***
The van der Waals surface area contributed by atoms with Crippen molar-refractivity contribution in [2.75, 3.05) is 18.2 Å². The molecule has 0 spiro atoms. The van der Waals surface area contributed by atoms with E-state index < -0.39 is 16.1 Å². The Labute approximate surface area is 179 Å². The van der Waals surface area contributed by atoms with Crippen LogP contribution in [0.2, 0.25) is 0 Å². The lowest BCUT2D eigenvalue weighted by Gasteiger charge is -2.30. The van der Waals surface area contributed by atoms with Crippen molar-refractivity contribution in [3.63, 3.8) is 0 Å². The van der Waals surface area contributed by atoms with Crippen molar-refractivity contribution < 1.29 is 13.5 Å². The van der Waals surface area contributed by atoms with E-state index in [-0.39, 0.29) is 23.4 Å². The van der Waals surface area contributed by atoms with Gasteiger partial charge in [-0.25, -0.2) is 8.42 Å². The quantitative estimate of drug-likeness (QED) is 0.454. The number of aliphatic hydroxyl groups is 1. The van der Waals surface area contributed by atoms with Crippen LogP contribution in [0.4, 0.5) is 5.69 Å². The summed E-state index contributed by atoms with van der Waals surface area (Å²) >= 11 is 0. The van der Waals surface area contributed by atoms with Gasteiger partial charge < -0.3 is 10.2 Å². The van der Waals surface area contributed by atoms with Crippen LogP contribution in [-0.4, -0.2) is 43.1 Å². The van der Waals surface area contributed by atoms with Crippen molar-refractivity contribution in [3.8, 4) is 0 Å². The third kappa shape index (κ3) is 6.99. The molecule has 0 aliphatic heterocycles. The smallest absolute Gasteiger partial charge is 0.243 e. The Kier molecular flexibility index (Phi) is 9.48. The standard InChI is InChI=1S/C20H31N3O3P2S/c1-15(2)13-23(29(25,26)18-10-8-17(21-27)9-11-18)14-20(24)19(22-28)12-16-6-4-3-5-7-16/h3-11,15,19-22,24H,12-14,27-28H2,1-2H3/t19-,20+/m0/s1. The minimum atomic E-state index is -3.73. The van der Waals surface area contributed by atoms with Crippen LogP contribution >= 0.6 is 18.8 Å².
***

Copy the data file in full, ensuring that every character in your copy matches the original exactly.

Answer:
The van der Waals surface area contributed by atoms with Crippen molar-refractivity contribution in [2.75, 3.05) is 18.2 Å². The molecule has 0 spiro atoms. The van der Waals surface area contributed by atoms with E-state index < -0.39 is 16.1 Å². The Labute approximate surface area is 179 Å². The van der Waals surface area contributed by atoms with Crippen LogP contribution in [0.2, 0.25) is 0 Å². The lowest BCUT2D eigenvalue weighted by Gasteiger charge is -2.30. The van der Waals surface area contributed by atoms with Crippen molar-refractivity contribution in [3.63, 3.8) is 0 Å². The van der Waals surface area contributed by atoms with Crippen molar-refractivity contribution < 1.29 is 13.5 Å². The van der Waals surface area contributed by atoms with E-state index in [-0.39, 0.29) is 23.4 Å². The van der Waals surface area contributed by atoms with Gasteiger partial charge in [-0.25, -0.2) is 8.42 Å². The quantitative estimate of drug-likeness (QED) is 0.454. The number of aliphatic hydroxyl groups is 1. The van der Waals surface area contributed by atoms with Crippen LogP contribution in [0.4, 0.5) is 5.69 Å². The summed E-state index contributed by atoms with van der Waals surface area (Å²) >= 11 is 0. The van der Waals surface area contributed by atoms with Gasteiger partial charge < -0.3 is 10.2 Å². The van der Waals surface area contributed by atoms with Crippen LogP contribution in [-0.4, -0.2) is 43.1 Å². The van der Waals surface area contributed by atoms with Crippen molar-refractivity contribution in [3.8, 4) is 0 Å². The third kappa shape index (κ3) is 6.99. The molecule has 0 aliphatic heterocycles. The smallest absolute Gasteiger partial charge is 0.243 e. The Kier molecular flexibility index (Phi) is 9.48. The standard InChI is InChI=1S/C20H31N3O3P2S/c1-15(2)13-23(29(25,26)18-10-8-17(21-27)9-11-18)14-20(24)19(22-28)12-16-6-4-3-5-7-16/h3-11,15,19-22,24H,12-14,27-28H2,1-2H3/t19-,20+/m0/s1. The minimum atomic E-state index is -3.73. The van der Waals surface area contributed by atoms with Crippen LogP contribution >= 0.6 is 18.8 Å².